Evolution and Development of Islamic Jurisprudence in Central Asia (CE 750-1258)

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Item Code: NAH536
Publisher: D. K. Printworld Pvt. Ltd.
Author: Dr. Showkat Hussain
Language: English
Edition: 2014
ISBN: 9788124607237
Pages: 216
Cover: Hardcover
Other Details 8.8 inch x 5.8 inch
Weight 530 gm
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Book Description
About The Book

Central Asia, since eighth century CE, has remained as one of the heartlands of Islam. Mawara al-Nahr (Transoxiania) is a name to reckon with in the annals of Islamic history and jurisprudence. The Abbasid rule (CE 750-1258) in this steppe region paved the way for setting the Islamic culture, and the reflection of positive results and Islamic ideology in all facets of life, nourishing the Islamic tradition and immensely contributing to the various socio-political institutions as well as diverse fields of knowledge. The early development of Islamic sciences and the involvement and contribution of Muslim intellectuals of Central Asia in their further growth remain as a splendid chapter of the Islamic history.

This book represents Islam as a constructive force that nourished scholarship in varied Islamic sciences, especially in Islamic jurisprudence. It vividly analyses the Islamic legal theory and its development in varied phases, encompassing various regions, intellectual approaches and social practices, making it an appropriate legal system. Central Asia, along with other Islamic intellectual centres like Baghdad, Basrah, Kufa and Madina, maintained the lure of standardized scholarship.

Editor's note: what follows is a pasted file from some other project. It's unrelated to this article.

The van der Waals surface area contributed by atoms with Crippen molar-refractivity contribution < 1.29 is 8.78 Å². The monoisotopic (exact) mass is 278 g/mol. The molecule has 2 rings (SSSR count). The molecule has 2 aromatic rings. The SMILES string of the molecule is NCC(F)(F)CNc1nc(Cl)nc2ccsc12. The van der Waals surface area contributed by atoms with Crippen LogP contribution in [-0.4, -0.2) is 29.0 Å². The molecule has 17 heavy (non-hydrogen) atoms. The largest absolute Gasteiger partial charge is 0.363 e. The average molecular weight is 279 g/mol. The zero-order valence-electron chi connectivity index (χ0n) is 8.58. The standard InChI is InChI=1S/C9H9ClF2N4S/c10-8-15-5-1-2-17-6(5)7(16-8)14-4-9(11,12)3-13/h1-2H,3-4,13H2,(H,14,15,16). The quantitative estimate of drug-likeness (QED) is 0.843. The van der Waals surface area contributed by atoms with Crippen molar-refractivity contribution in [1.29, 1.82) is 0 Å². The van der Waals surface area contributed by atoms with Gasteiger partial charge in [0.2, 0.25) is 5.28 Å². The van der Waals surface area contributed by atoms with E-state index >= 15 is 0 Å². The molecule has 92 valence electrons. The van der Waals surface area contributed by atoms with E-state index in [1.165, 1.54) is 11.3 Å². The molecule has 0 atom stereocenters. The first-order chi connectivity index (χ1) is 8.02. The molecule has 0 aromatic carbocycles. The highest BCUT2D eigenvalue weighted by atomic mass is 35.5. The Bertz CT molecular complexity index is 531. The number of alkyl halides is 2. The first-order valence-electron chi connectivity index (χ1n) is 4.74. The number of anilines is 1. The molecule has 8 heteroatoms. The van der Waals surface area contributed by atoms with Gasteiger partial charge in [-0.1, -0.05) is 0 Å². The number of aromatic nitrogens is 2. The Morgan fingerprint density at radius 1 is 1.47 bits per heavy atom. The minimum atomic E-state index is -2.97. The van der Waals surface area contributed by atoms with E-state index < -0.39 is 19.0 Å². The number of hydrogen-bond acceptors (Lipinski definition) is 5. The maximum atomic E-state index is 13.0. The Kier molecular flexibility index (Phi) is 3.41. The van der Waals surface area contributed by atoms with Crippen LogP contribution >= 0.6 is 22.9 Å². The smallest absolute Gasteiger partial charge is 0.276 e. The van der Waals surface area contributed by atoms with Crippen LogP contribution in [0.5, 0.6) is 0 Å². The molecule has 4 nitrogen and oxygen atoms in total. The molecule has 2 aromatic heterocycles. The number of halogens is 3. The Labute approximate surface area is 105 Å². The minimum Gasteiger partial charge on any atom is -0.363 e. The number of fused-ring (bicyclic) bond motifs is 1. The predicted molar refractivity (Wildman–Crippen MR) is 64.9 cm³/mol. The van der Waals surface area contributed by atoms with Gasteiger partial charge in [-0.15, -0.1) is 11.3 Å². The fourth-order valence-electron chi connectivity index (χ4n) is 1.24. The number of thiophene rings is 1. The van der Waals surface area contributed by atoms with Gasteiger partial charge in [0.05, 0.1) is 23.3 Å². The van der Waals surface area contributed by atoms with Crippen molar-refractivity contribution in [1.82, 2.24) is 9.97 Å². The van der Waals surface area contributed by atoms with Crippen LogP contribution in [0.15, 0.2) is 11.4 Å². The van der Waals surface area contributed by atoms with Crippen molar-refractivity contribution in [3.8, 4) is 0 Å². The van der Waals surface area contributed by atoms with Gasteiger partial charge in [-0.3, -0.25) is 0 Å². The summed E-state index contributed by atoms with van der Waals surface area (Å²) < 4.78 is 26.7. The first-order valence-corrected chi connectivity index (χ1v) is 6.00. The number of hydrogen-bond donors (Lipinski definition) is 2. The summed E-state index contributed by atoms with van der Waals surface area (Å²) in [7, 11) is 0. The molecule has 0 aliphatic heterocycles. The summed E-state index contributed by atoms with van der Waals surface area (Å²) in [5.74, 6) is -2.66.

This volume, while featuring the great jurists of Central Asia and their monumental works to the Islamic jurisprudence, initiates a debate on the relevance of Islamic legal theory and its interpretation in the contemporary socio- political scenario, thus providing certain possibilities of rediscovering Islamic jurisprudence for the present times. A book of high academic value, it should impress all in the field of Islamic history and legal system.


About The Author

Dr Showkat Hussain Dar was born in 1975 in Mohalla Kralteng Sopore (J &K). After completing his graduation from Govt. Degree College, Sopore, he pursued his MA Islamic Studies and distinguished himself with a gold medal in the faculty of Social Sciences, the University of Kashmir. Dr Hussain pursued his M. Phil. and Ph.D. from Centre of Central Asian Studies, the University of Kashmir and was awarded the doctorate in 2009. He has to his credit a good number of articles published in the academic journals of international repute. His fields of specialization are Islamic Jurisprudence, Islamic Finance and Investment, and Central Asia. Dr Showkat Hussain has conducted, organized and participated in national and international seminars, presenting research papers on varied themes. The author has a good command on Arabic and Persian as well. Presently, he is working in Department of Islamic Studies, Islamic University of Science & Technology, Awantipora J&K) as Senior Assistant Professor and is heading the department since 2010.